Such success has inspired the adoption of the initiative in the country’s fight against terrorism. Kenya has been grappling with an unprecedented rise in terror attacks targeting its civilian. Officials have blamed it on the country’s porous borders where Alshabab militants from neighbouring Somalia sneak into the country unnoticed to carry out the attacks while indoctrinating Kenyans, predominantly the youth, into the terror group.

The planning of the attacks is usually done in rented homes where bombs are assembled. But heightened campaign to remind Kenyans their civic duty to report crime when they spot it has prevented some of the deadliest attacks in its soil. Last year for example, numerous reports emerged of how residents tipped the police on suspicious activities in their neigbourhood across the country which led to police raids and foiling of major terror attacks. In one such instance police recovered 401 rolls of ammonium nitrate explosives in a bus that was headed to the coastal town of Mombasa following a tip off from the public. The explosives according to the police were capable of bringing down a 30 storeyed building.

“Nyumba Kumi has become one of the most effective tools of fighting mutating crime. In a country where the police to civilian ratio stands at 1:1000 it is difficult for police to be everywhere all the time and this is how criminals exploit the loopholes. By being the ears and eyes of the police the citizens have become key players in bringing crime down,” said Professor Petronilla Muoka a security analyst and a specialist in emerging crimes in the horn of Africa.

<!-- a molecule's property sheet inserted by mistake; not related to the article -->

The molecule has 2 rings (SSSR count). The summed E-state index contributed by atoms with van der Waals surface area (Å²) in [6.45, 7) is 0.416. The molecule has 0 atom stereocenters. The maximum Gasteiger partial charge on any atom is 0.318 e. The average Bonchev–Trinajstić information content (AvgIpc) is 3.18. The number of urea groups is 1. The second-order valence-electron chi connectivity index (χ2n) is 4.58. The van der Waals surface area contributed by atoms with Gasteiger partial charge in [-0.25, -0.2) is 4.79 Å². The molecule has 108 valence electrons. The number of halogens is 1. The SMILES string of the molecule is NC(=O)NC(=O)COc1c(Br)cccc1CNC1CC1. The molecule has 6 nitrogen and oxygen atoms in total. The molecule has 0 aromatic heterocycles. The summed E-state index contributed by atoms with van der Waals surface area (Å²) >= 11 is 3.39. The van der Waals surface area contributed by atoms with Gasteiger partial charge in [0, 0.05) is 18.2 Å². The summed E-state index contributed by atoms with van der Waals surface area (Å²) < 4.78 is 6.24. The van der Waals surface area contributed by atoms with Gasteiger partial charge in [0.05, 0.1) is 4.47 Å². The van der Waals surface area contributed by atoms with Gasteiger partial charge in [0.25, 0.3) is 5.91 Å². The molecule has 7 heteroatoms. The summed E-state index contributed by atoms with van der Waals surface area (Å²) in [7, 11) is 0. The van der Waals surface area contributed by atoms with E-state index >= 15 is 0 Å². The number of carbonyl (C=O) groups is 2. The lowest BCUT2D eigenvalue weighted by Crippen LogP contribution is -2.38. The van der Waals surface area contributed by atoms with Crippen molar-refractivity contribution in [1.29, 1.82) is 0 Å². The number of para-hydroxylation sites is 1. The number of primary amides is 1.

But the initiative hasn’t been without its challenged. In a country where the relationship between the police and citizenry has been strained due to mistrust, not everyone is keen on reporting crime to the law enforcers. Citizens accuse the police of complacency and at times colluding with criminals. In fact a study on youth crime in informal settlements in Nairobi conducted by Security Research and Information Centre (SRIC) indicated that victims of crimes in these areas preferred letting the matter die out rather than seeking help from the police. 42 per cent of those polled expressed no confidence in the administration of justice by the National Police Service.

Article written by:
Bob Koigi
Author, Contributing Editor
Current Map: Our coverage
The project is hinged on the premise that citizens know their areas well and are therefore able to spot any suspicious or unusual activities which they then report to the police.
“We meet every Wednesday. Most of us are working so the meetings happen in the evening after work. We review the security situation in our estate, discuss if there are any suspicious activities or persons and then prepare a report that we then share with the local police. It has been effective so far because we have managed to stop possible robberies and break ins in our apartments,”
But in a country where the relationship between the police and citizenry has been strained due to mistrust, not everyone is keen on reporting crime to the law enforcers.